Lady Gaga went viral after a video taken during a live performance in Toronto in late July. In it, the pop star was singing on stage when a large object suddenly appeared and ricocheted off her forehead. A true professional, Gaga continued unbothered in what seemed to be a mild safety breach.
“Unfortunately, it’s nothing new. Performers have had things thrown at them for a long time, and some performers have even encouraged it,” said Kurt Miner (pictured), managing director of Allianz Risk Consulting Group’s entertainment division.
The return of massive crowds and their accompanying safety and security risks are back in the spotlight after a dormant period during the COVID-19 pandemic. As live concerts and music festivals get back in full swing, insurers are stepping up their efforts to secure these events for both concertgoers and performers.
“Typically, we have security measures to and from the stage. But until recently, we didn’t know we had a problem when performers are on stage,” Miner, a veteran insurer of entertainment and live events, told Insurance Business.
“Security will sometimes take a break or do something else once they’ve safely delivered someone to the stage. Now we’re finding out that [the stage] can also become a hazardous space.”
One of the most common incidents at these high-energy events is projectiles thrown to and from the stage. Just a few weeks before the Lady Gaga incident, rapper Kid Cudi walked off the stage at the Rolling Loud music festival in Florida after the crowd pelted him with water bottles and pieces of trash.
“Some performers throw objects into the crowd as well. For instance, you see drummers throwing drumsticks into the crowd,” Miner pointed out. Throwing objects is usually an exclusion in a live-event policy, but organizers can sometimes approach their insurers will well-thought-out plans.
“Metallica threw out thousands of little rubber beach balls during one of their concerts. That was allowed because we vetted the process. We went through the procedures, how they were going to release them and so on. The exclusion was lifted for that venue,” Miner explained.
Water bottles and beach balls thrown at people are still relatively innocuous, but more severe safety incidents have sprung up during the recent summer festival season.
Pop star Dua Lipa’s “Future Nostalgia” show at the Scotiabank Arena in Toronto on July 27 ended with a literal bang after a fan set off fireworks they had smuggled into the venue. Crowds frantically dispersed, and the Toronto police reported at least three people sustained minor injuries during the unauthorized lights show.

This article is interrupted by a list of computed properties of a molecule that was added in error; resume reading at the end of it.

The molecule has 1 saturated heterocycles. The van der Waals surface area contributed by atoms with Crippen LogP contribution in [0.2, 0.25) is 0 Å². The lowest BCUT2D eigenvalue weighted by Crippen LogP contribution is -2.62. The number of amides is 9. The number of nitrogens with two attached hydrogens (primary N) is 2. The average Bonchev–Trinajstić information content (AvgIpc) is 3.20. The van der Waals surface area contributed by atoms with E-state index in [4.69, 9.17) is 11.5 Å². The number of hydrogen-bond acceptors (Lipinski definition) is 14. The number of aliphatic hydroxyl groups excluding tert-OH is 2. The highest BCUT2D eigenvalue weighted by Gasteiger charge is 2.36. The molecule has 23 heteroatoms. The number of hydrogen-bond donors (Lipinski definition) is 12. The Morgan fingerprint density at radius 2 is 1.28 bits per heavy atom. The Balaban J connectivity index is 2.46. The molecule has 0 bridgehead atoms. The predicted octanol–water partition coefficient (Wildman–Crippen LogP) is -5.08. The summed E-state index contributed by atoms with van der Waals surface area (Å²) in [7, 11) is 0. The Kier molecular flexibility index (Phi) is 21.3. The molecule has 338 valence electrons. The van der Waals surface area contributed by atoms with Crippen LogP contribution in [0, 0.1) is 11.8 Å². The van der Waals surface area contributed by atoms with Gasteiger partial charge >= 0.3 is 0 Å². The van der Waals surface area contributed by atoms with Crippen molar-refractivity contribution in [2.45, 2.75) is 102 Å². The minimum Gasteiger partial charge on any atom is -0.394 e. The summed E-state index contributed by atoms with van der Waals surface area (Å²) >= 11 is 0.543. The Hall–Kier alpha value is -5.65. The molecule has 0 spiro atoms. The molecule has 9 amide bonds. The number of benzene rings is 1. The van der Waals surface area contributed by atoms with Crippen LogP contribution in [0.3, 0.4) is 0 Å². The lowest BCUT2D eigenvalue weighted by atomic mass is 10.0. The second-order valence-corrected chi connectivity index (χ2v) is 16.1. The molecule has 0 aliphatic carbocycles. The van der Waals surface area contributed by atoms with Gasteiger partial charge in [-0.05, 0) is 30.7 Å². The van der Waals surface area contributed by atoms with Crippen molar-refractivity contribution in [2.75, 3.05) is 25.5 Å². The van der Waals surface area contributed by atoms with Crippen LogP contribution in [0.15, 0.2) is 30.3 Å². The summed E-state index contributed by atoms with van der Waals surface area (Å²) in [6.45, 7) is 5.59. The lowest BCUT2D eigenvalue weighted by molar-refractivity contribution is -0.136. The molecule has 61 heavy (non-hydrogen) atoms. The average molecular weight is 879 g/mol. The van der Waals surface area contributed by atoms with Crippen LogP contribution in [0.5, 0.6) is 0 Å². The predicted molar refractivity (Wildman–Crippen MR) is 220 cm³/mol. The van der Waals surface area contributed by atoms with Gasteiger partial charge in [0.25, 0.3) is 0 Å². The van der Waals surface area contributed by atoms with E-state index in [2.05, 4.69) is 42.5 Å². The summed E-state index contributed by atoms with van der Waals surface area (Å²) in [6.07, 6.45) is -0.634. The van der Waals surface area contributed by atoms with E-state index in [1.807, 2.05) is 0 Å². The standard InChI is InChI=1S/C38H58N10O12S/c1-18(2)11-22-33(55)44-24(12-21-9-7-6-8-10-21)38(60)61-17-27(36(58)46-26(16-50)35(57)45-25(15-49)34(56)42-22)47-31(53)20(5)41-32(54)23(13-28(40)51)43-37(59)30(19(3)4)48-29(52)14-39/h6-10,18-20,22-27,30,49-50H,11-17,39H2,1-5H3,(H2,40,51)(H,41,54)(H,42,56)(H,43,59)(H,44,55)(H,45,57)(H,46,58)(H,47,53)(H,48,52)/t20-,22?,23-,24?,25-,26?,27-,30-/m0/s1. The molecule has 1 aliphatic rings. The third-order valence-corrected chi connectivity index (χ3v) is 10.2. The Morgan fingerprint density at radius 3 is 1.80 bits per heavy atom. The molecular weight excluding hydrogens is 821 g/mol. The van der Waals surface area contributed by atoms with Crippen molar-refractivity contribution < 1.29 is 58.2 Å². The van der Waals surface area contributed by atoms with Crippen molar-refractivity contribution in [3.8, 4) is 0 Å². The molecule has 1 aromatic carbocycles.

“Because of recent events, we are stepping up more security. But security at the venue can be varied for performers,” Miner said. He noted that not all artists have a personal security detail, which adds to the challenge of managing risks at an event.
Concert safety innovations
Thankfully, technology is helping insurers and organizers to manage security risks. The rise of real-time video monitoring enables stakeholders to stop a show for security reasons, all from the comfort of their homes. Miner said that organizers can install a system of security cameras around a venue and allow insurers to access the feed.
“I can monitor two or three events sitting at my desk. I can even do risk management because I can see things such as if exits are blocked, and I can call [organizers] up and say: ‘Hey, just to let you know that the barrier over by Stage 2 has been taken down.’ [Video monitoring] has also been useful because it cuts down on insurers’ expenses. We don’t have to travel or send people to an event,” he added.
Another way insurers can monitor an event remotely is through social media. Miner illustrated a common way they use Facebook, Twitter, or other channels to forestall gate-rushing and prevent stampedes at venues:
“When we put in certain trigger words, we can see thousands of images from people posting pictures at the event. We can input words like “rush” or “gate,” or something like that, and find that we can get hits on people that say: ‘Hey everyone, we’re going to rush it!’ When they put it out on social media, we can show up with a security contingent before they get there because we saw it from the command center.”
Miner said crowd management can be challenging because many venues employ volunteers to usher concertgoers. He recommends that organizers constantly review their security procedures and create a plan to address common safety risks. The Incident Command System, or NIMS, a standardized approach to the command, control, and coordination of emergency response, is also a highly effective tool for event organizers.
Other core elements to ensuring concert safety include having clearly marked exits, weather forecasting, proper staging, and securing storage of propane or pyrotechnical materials.
Ensuring adequate medical personnel and transportation to local medical facilities at a venue is also critical since slips and falls are the most common claims arising from live-event policies.
“Communication ends up being one of the biggest vital points. Your communication level with your persons on the ground, as well as local authorities, whether it be private security or medical personnel, is important,” said Miner. “It’s tough to plan for some of the tragedies we’ve seen. But you can plan your response.”